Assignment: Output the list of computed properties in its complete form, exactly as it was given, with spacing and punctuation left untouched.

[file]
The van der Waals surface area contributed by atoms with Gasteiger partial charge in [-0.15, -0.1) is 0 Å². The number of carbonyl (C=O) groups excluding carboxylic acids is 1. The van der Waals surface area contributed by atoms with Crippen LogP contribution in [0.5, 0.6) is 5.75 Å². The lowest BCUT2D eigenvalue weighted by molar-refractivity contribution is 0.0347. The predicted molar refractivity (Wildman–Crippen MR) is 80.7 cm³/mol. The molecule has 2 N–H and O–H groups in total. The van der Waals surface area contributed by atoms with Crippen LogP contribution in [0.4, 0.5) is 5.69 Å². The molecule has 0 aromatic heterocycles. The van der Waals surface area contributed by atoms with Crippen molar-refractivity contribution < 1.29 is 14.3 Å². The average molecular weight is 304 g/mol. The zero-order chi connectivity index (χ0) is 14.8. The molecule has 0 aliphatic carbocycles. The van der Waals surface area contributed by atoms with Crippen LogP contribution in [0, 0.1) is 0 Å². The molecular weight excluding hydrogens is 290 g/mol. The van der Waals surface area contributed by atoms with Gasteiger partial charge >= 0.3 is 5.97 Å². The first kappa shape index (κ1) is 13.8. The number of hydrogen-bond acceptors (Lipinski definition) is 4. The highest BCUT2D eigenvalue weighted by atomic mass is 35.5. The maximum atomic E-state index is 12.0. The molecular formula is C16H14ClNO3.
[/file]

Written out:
The van der Waals surface area contributed by atoms with Gasteiger partial charge in [-0.15, -0.1) is 0 Å². The number of carbonyl (C=O) groups excluding carboxylic acids is 1. The van der Waals surface area contributed by atoms with Crippen LogP contribution in [0.5, 0.6) is 5.75 Å². The lowest BCUT2D eigenvalue weighted by molar-refractivity contribution is 0.0347. The predicted molar refractivity (Wildman–Crippen MR) is 80.7 cm³/mol. The molecule has 2 N–H and O–H groups in total. The van der Waals surface area contributed by atoms with Crippen LogP contribution in [0.4, 0.5) is 5.69 Å². The molecule has 0 aromatic heterocycles. The van der Waals surface area contributed by atoms with Crippen molar-refractivity contribution < 1.29 is 14.3 Å². The average molecular weight is 304 g/mol. The zero-order chi connectivity index (χ0) is 14.8. The molecule has 0 aliphatic carbocycles. The van der Waals surface area contributed by atoms with Crippen LogP contribution in [0, 0.1) is 0 Å². The molecular weight excluding hydrogens is 290 g/mol. The van der Waals surface area contributed by atoms with Gasteiger partial charge >= 0.3 is 5.97 Å². The first kappa shape index (κ1) is 13.8. The number of hydrogen-bond acceptors (Lipinski definition) is 4. The highest BCUT2D eigenvalue weighted by atomic mass is 35.5. The maximum atomic E-state index is 12.0. The molecular formula is C16H14ClNO3.